Does the World Cup have a lingua franca?

Answers to your questions about the news.
June 15 2006 5:29 PM

Does the World Cup Have a Lingua Franca?

How to curse out a referee from another country.

Download the MP3 audio version of this story here, or sign up for The Explainer's free daily podcast on iTunes.

Frustrated Polish players complained on Wednesday that a blown call might cost them a chance to advance in the World Cup. On the same day, a Swiss referee made a questionable call that went against the team from Ukraine. What language do soccer players use when they bicker with the refs?

Daniel Engber Daniel Engber

Daniel Engber is a columnist for Slate

Any language at all, as long as they can get their point across. Many world-class players have spent time in teams around the globe and speak a variety of languages. The USA's Landon Donovan, for example, picked up some Spanish playing with Mexicans in Southern California, and then some German when he signed with Bayer 04 Leverkusen. If a player doesn't happen to share a language with the referee, he might yell in his native language just to convey that he's upset. "Any kind of fellatio comment is inevitably understood," says Alexi Lalas, who was on the U.S. World Cup roster in 1994 and 1998.

Advertisement

It helps to know a few choice phrases to throw at your opponents, and players sometimes brush up on their expletives for a particular game. Lalas once regaled an official in Ecuador with the Spanish translation of "son of a bitch." The resulting phrase turned out to be far more offensive than the English version, and he got a red card on the spot.

In a pinch, a player can resort to sign language. Hands together means "dive"—as in, "I didn't tackle him. He took a dive." A finger pointed at the eye tells the ref to "keep your eyes open." Opposing players might earn the international "choke" sign, or the just-as-easily interpreted "I'm a crying baby, boo hoo hoo."

Cursing out the refs may be one area where the American team has an advantage over its foreign rivals. According to a new rule, all of the referees selected for this year's tournament had to pass a test of written and spoken English. That ensures that all five officials at a given match can communicate with each other. (Each officiating team consists of three referees from the same country or region, and two more officials who might be from the other side of the world.)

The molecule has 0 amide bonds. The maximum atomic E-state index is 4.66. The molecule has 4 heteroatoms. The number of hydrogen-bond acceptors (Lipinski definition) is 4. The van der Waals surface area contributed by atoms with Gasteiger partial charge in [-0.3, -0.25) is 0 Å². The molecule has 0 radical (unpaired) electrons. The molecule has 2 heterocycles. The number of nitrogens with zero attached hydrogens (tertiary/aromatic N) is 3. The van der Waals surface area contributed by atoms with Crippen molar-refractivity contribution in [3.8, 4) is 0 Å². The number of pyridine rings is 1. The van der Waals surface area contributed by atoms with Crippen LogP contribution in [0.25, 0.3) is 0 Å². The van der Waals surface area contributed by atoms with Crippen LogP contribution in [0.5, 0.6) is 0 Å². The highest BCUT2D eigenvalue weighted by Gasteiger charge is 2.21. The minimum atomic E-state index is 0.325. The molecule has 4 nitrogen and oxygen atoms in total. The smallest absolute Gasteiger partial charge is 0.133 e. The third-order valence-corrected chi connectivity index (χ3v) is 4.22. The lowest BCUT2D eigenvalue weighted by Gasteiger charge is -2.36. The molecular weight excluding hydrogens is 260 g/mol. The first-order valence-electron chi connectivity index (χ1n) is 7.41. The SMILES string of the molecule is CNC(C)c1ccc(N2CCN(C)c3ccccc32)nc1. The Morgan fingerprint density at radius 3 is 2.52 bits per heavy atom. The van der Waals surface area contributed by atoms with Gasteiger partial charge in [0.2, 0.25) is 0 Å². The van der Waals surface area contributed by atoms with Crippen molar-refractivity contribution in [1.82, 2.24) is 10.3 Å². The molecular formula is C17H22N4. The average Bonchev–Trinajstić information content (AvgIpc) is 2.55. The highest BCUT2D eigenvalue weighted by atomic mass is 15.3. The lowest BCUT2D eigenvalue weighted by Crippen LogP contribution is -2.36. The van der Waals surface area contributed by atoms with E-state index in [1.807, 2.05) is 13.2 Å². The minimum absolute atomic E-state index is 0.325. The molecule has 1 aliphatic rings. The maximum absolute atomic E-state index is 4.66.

For a little bonus help, players can consult the six-language dictionary of soccer-related terms that's handed out by FIFA. The book lists important phrases in English, French, German, Italian, Portuguese, and Spanish.

Got a question about today's news? Ask the Explainer.

Explainer thanks Fernando Clavijo of the Colorado Rapids and Alexi Lalas of the Los Angeles Galaxy.

Daniel Engber is a columnist for Slate

TODAY IN SLATE

Sports Nut

Grandmaster Clash

One of the most amazing feats in chess history just happened, and no one noticed.

The Extraordinary Amicus Brief That Attempts to Explain the Wu-Tang Clan to the Supreme Court Justices

Amazon Is Officially a Gadget Company. Here Are Its Six New Devices.

How Much Should You Loathe NFL Commissioner Roger Goodell?

Here are the facts.

Amazon Is Officially a Gadget Company

Science

The Human Need to Find Connections in Everything

It’s the source of creativity and delusions. It can harm us more than it helps us.

Food

How to Order Chinese Food

First, stop thinking of it as “Chinese food.”

Scotland Is Inspiring Secessionists Across America

You Shouldn’t Spank Anyone but Your Consensual Sex Partner

Moneybox
Sept. 17 2014 5:10 PM The Most Awkward Scenario in Which a Man Can Hold a Door for a Woman
  News & Politics
Jurisprudence
Sept. 18 2014 10:42 AM Scalia’s Liberal Streak The conservative justice’s most brilliant—and surprisingly progressive—moments on the bench.
  Business
Business Insider
Sept. 17 2014 1:36 PM Nate Silver Versus Princeton Professor: Who Has the Right Models?
  Life
Outward
Sept. 18 2014 11:25 AM Gays on TV: From National Freakout to Modern Family Fun
  Double X
The XX Factor
Sept. 18 2014 11:40 AM Where Pregnant Women Aren't Allowed to Work After 36 Weeks  
  Slate Plus
Slate Fare
Sept. 17 2014 9:37 AM Is Slate Too Liberal?  A members-only open thread.
  Arts
Brow Beat
Sept. 18 2014 11:48 AM Watch the Hilarious First Sketch From Season 4 of Key & Peele
  Technology
Future Tense
Sept. 18 2014 10:07 AM “The Day It All Ended” A short story from Hieroglyph, a new science fiction anthology.
  Health & Science
Bad Astronomy
Sept. 18 2014 7:30 AM Red and Green Ghosts Haunt the Stormy Night
  Sports
Sports Nut
Sept. 18 2014 11:42 AM Grandmaster Clash One of the most amazing feats in chess history just happened, and no one noticed.